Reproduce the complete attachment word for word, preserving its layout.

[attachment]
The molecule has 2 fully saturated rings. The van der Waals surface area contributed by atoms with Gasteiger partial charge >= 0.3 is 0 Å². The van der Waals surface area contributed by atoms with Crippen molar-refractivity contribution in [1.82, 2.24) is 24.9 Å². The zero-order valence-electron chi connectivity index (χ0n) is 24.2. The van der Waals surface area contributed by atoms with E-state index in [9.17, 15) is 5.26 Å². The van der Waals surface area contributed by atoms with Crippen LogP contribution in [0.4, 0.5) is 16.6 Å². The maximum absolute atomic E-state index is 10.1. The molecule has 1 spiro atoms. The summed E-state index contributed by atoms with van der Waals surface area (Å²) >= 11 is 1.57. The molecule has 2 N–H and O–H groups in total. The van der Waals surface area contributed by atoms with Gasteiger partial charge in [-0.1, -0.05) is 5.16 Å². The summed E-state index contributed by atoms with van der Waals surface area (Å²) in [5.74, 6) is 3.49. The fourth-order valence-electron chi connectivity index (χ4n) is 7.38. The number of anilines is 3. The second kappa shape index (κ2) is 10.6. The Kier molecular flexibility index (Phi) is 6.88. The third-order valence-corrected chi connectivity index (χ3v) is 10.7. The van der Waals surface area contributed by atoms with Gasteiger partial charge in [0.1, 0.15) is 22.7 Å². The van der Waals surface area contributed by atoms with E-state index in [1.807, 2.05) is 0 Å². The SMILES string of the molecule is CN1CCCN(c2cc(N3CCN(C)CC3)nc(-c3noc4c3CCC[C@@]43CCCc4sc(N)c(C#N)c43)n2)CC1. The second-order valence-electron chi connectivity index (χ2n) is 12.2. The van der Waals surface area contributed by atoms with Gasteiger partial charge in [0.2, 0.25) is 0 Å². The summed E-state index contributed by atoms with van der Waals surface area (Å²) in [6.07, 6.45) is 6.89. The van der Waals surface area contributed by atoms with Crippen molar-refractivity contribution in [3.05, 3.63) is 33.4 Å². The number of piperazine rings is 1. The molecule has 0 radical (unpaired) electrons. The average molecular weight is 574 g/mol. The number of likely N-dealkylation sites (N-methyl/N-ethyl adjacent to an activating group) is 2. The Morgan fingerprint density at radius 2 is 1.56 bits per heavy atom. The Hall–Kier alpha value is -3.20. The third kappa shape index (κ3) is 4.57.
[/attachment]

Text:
The molecule has 2 fully saturated rings. The van der Waals surface area contributed by atoms with Gasteiger partial charge >= 0.3 is 0 Å². The van der Waals surface area contributed by atoms with Crippen molar-refractivity contribution in [1.82, 2.24) is 24.9 Å². The zero-order valence-electron chi connectivity index (χ0n) is 24.2. The van der Waals surface area contributed by atoms with E-state index in [9.17, 15) is 5.26 Å². The van der Waals surface area contributed by atoms with Crippen LogP contribution in [0.4, 0.5) is 16.6 Å². The maximum absolute atomic E-state index is 10.1. The molecule has 1 spiro atoms. The summed E-state index contributed by atoms with van der Waals surface area (Å²) >= 11 is 1.57. The molecule has 2 N–H and O–H groups in total. The van der Waals surface area contributed by atoms with Gasteiger partial charge in [-0.1, -0.05) is 5.16 Å². The summed E-state index contributed by atoms with van der Waals surface area (Å²) in [5.74, 6) is 3.49. The fourth-order valence-electron chi connectivity index (χ4n) is 7.38. The number of anilines is 3. The second kappa shape index (κ2) is 10.6. The Kier molecular flexibility index (Phi) is 6.88. The third-order valence-corrected chi connectivity index (χ3v) is 10.7. The van der Waals surface area contributed by atoms with Gasteiger partial charge in [0.1, 0.15) is 22.7 Å². The van der Waals surface area contributed by atoms with E-state index in [1.807, 2.05) is 0 Å². The SMILES string of the molecule is CN1CCCN(c2cc(N3CCN(C)CC3)nc(-c3noc4c3CCC[C@@]43CCCc4sc(N)c(C#N)c43)n2)CC1. The second-order valence-electron chi connectivity index (χ2n) is 12.2. The van der Waals surface area contributed by atoms with Gasteiger partial charge in [0.2, 0.25) is 0 Å². The summed E-state index contributed by atoms with van der Waals surface area (Å²) in [6.07, 6.45) is 6.89. The van der Waals surface area contributed by atoms with Crippen molar-refractivity contribution in [3.05, 3.63) is 33.4 Å². The number of piperazine rings is 1. The molecule has 0 radical (unpaired) electrons. The average molecular weight is 574 g/mol. The number of likely N-dealkylation sites (N-methyl/N-ethyl adjacent to an activating group) is 2. The Morgan fingerprint density at radius 2 is 1.56 bits per heavy atom. The Hall–Kier alpha value is -3.20. The third kappa shape index (κ3) is 4.57.